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Assessing Data Inventory challenges with IBM DataOps

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Authors: Elaine Hanley, DataOps Centre of Excellence Worldwide Lead at IBM & Julie Lockner, IBM Data and AI Portfolio Operations, Customer Experience and Offering Management

At the Gartner Data and Analytics Summit in Sydney earlier this year, IBM hosted a design thinking workshop on the emerging topic of DataOps. This is the second blog in a four-part series describing the workshop – read the first entry to learn how we helped participants assess their DataOps maturity.

IBM provides a path to a DataOps practice with a prescriptive methodology, artificial intelligence (AI)-enabled automation and the IBM DataOps Center of Excellence. For example, adopting a DataOps practice allowed one retailer to make improvements across its data pipelines so that data changes took less than two minutes to be applied across the organisation, after previously taking three weeks. As a result, the retailer leveraged business-ready data to conduct customer affinity analysis in less than one day – a process which previously took 20 days. Furthermore, it reduced the amount of time needed to report on inventory stock positions by one-sixth.

In this blog, we turn our attention to Data Inventory, which involves the discovery of the data that is available to an organisation – whether their own internal systems or external data, such as demographic or weather data.

Exploring data challenges and triumphs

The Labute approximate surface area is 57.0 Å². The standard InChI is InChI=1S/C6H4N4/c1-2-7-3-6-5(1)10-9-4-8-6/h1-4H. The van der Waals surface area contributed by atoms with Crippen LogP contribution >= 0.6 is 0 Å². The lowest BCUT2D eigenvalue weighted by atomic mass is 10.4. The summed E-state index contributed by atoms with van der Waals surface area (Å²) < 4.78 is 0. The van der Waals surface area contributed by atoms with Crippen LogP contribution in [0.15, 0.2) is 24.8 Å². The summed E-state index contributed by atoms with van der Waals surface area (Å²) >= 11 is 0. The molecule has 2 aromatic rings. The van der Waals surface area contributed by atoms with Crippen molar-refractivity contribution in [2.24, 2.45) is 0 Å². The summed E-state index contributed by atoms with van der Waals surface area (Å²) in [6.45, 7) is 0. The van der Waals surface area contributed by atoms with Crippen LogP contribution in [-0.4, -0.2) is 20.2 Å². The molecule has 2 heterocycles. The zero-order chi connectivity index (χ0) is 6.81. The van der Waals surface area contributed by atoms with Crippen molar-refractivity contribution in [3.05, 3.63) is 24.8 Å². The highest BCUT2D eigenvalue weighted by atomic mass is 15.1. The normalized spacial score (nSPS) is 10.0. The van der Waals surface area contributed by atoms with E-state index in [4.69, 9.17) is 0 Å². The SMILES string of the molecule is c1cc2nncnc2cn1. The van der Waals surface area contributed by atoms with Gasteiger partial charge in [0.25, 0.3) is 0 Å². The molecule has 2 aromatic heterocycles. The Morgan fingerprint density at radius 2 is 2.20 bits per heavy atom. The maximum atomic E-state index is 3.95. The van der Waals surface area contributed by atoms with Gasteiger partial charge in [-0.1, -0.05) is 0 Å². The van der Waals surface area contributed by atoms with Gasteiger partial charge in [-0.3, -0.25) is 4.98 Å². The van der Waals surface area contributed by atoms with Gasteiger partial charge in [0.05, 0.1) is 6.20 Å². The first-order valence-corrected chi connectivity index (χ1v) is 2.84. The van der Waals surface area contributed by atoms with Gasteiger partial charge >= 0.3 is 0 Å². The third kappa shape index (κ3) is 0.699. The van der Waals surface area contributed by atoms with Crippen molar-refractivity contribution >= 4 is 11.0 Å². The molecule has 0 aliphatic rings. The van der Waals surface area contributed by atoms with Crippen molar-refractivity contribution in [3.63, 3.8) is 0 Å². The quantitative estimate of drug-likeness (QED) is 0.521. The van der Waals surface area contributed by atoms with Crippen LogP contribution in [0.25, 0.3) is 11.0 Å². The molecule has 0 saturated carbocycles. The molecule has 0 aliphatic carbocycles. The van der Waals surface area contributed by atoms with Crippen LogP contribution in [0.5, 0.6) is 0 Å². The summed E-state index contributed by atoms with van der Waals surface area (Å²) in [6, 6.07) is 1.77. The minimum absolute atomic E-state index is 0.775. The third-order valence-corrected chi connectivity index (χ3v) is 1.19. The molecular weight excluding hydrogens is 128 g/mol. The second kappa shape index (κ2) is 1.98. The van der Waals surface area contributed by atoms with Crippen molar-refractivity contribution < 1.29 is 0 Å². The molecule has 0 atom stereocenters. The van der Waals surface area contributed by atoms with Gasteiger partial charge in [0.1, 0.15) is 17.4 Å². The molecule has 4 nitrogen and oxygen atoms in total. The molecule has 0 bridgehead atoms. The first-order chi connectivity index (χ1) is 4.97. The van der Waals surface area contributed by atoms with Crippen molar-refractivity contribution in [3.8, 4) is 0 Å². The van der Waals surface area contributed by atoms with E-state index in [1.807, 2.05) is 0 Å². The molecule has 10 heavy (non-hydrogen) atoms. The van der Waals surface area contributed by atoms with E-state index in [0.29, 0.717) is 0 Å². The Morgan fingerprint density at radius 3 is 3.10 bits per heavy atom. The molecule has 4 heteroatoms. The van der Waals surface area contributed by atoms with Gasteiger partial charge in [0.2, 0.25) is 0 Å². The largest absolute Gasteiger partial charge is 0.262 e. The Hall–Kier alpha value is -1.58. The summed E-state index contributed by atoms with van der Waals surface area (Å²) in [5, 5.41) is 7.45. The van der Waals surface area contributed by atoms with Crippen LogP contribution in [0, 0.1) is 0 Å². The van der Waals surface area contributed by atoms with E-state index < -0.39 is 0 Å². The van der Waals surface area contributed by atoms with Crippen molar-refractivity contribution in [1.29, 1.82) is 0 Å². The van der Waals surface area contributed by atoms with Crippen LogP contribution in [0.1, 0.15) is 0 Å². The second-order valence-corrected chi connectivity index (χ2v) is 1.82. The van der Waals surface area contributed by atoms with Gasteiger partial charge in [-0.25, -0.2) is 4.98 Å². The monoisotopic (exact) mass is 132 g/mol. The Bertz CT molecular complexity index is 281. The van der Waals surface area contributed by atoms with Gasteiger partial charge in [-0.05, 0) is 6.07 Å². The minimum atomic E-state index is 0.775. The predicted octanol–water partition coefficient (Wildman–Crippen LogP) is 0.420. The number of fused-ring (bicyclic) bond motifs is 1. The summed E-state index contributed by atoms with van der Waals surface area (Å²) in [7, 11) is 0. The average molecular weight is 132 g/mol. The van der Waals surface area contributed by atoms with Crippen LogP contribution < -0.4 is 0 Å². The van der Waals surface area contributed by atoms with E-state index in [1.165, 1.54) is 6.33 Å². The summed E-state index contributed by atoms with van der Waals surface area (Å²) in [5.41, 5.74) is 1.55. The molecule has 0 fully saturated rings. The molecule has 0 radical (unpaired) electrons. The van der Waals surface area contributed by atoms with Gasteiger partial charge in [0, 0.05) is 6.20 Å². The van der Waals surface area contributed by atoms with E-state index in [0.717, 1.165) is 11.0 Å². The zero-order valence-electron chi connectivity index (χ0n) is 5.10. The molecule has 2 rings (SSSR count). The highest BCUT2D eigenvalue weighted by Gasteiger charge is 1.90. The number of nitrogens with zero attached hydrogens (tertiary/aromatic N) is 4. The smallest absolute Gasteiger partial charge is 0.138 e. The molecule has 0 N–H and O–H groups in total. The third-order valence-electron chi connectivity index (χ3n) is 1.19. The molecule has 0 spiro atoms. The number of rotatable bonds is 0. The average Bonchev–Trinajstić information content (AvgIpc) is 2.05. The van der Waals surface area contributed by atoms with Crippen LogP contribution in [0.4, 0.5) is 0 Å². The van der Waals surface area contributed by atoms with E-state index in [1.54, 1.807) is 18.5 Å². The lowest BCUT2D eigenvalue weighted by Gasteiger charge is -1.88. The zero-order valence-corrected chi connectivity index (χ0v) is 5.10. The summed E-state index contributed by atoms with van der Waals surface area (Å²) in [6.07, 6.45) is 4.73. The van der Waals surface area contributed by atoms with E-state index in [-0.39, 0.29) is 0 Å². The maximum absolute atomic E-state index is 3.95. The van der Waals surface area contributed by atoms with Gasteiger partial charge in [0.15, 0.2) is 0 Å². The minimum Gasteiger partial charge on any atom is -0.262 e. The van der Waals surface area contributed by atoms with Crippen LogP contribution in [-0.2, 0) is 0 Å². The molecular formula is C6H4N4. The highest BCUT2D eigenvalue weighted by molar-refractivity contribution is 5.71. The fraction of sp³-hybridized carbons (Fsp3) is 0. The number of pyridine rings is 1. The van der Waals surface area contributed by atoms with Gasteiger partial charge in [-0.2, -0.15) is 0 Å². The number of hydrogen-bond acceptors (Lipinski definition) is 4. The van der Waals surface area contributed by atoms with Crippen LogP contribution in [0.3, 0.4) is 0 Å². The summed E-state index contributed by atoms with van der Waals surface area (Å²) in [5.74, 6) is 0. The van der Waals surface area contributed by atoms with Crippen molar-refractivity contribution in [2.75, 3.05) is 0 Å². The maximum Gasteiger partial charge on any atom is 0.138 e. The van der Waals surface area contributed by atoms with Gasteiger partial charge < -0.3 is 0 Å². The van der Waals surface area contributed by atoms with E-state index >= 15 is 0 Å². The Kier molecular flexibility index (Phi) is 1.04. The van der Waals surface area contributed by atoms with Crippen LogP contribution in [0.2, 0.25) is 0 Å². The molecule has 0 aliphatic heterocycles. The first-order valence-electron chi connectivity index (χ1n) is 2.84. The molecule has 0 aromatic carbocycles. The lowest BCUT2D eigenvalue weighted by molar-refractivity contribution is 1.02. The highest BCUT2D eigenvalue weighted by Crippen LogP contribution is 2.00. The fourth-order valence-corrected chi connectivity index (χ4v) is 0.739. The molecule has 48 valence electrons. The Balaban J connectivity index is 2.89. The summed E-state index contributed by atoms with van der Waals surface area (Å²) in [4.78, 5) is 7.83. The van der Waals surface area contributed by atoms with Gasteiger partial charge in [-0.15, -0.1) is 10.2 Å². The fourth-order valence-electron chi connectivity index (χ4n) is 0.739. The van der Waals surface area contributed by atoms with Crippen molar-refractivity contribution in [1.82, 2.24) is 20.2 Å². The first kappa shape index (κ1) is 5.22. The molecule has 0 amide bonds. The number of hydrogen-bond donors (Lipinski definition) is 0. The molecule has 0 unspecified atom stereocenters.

At the workshop, we asked participants to list their challenges, their successes, and any questions they had on this process of discovery.

Among the challenges expressed by the group were:

Challenges include: huge datasets, business vs. IT disconnect and legacy systems

 

 

 

 

 

 

 

 

These challenges are not uncommon. Beginning a data governance journey can seem daunting given the volume of data organisations have collected, and our customers are often reluctant to introduce a new process to already overburdened teams.

When business leaders kick off new initiatives, having the knowledge to baseline and measure progress is critical. If teams don’t have access to data, time and resources are wasted, which places new initiatives at risk of missing the opportunity to achieve the promised benefits in the timeframes expected.

Data catalogues, business glossaries, senior sponsorship, automation and collaboration are critical

IBM DataOps includes measurement and instrumentation as a foundation. For Data Inventory, the starting point of any data sprint is the set of data elements required, expressed in business language. An ability to track progress at any point in time becomes the foundation for building a business case to implement a data catalogue and a business glossary of terms. This transforms a sea of technical data into a searchable inventory of information, including the bridge between business language and technical metadata that addresses many of the communication gaps between lines of business and IT.

When we asked about what achievements the attendees made in their DataOps journey, the answers support many of the best practices in place for IBM customers. It’s clear that data catalogues, business glossaries, senior sponsorship, automation and collaboration are critical.

Most tools in the market today offer some automated capabilities, but IBM’s Watson Knowledge Catalog is a robust, fully functional catalogue that embeds machine learning algorithms to automate discovery, classification and business term assignment. A free lightweight version is available on IBM Cloud. It’s also an integral part of IBM Cloud Pak for Data, which can be sampled with Cloud Pak for Data Experiences.